It feels like Altman started the whole non-profit thing so he could attract top researchers with altruistic sentiment for sub-FANAAG wages. So the whole "Altman wasn't candid" thing seems to track.
> you have the single greatest shitshow in tech history
the second after Musk taking over Twitter
>Combine that with a totally inexperienced board, and D'Angelo's maneuvering, and you have the single greatest shitshow in tech history
do we have a ranking of shitshows in tech history though - how does this really compare to Jobs' ouster at Apple.
Cambridge Analytics and The Facebook we must do better greatest hits?
Taking money from Saudi's alone should raise a big red flag.
> the single greatest threat from strong AI (according to Hinton) is rich and powerful people using the technology to enhance their power over society.
> rich and powerful people using the technology to enhance their power over society.
We don't know the end result of this. This could not be in the interest of power. What if everyone is out the job? That might not be such a great concept for the powers that be, especially if everyone is destitute.
Not saying it's going down that way, but it's worth considering. What if the powers that be are worried about people being out of line and retard the progress of AI?
> money from the Saudis on the order of billions of dollars to make AI accelerators
Was this for OpenAI or independent venture. If OpenAI than a red flag but an independent venture than seems like a non-issue. There is a demand for AI accelerators, and he wants to enter that business. Unless he is using OpenAI money to buy inferior products or OpenAI wants to work on something competing there is no conflict of interest and OpenAI board shouldn't care.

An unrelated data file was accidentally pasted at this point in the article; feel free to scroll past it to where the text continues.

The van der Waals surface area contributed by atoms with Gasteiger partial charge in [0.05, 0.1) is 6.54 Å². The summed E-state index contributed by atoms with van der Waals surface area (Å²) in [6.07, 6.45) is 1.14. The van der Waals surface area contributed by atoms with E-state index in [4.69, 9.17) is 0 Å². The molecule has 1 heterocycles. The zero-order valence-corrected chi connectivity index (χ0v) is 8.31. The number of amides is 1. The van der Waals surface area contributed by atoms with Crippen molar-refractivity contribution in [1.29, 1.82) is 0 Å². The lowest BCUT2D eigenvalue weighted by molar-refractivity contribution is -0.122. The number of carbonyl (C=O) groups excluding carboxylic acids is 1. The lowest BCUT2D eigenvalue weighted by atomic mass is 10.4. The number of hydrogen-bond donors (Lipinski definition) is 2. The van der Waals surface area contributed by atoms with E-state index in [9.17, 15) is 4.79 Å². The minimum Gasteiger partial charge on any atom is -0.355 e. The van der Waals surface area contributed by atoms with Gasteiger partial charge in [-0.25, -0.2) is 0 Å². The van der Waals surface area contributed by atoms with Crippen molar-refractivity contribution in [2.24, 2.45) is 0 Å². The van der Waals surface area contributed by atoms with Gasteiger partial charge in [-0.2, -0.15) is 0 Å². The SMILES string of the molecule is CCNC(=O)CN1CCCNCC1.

At some point this is probably about a closed source "fork" grab. Of course that's what practically the whole company is probably planning.
The best thing about AI startups is that there is no real "code". It's just a bunch of arbitrary weights, and it can probably be obfuscated very easily such that any court case will just look like gibberish. After all, that's kind of the problem with AI "code". It gives a number after a bunch of regression training, and there's no "debugging" the answer.
Of course this is about the money, one way or another.
> Then in the past week, he's going and taking money from the Saudis on the order of billions of dollars to make AI accelerators, even though the single greatest threat from strong AI (according to Hinton) is rich and powerful people using the technology to enhance their power over society.
This prediction predated any of the technology to create even a rudimentary LLM and could be said of more-or-less any transformative technological development in human history. Famously, Marxism makes this very argument about the impact of the industrial revolution and the rise of capital.
Geoffrey Hinton appears to be an eminent cognitive psychologist and computer scientist (edit: nor economist). I'm sure he has a level of expertise I can't begin to grasp in his field, but he's no sociologist or historian. Very few of us are in a position to make predictions about the future - least of all in an area where we don't even fully understand how the _current_ technology works.
If I understood correctly Altman was CEO of the for-profit OpenAI, not the non-profit. The structure is pretty complicated: https://openai.com/our-structure
To me this is the ultimate Silicon Valley bike shedding incident.
Nobody can really explain the argument, there are "billions" or "trillions" of dollars involved, most likely the whole thing will not change the technical path of the world.
> There has to be a bigger story to this.
On assumption that board is making a sound decision, it could be simply that board acted stupid and egoistic. Unless they can give better reasons that is a logical inference.
So they actually kicked him out because he transformed a non-profit into a money printing machine?
What does TC style mean?
MBS? Seriously? How badly do you need the money.. good luck not getting hacked to pieces when your AI insults his holiness
> taking money from the Saudis on the order of billions of dollars to make AI accelerators, even though the single greatest threat from strong AI (according to Hinton) is rich and powerful people using the technology to enhance their power over society.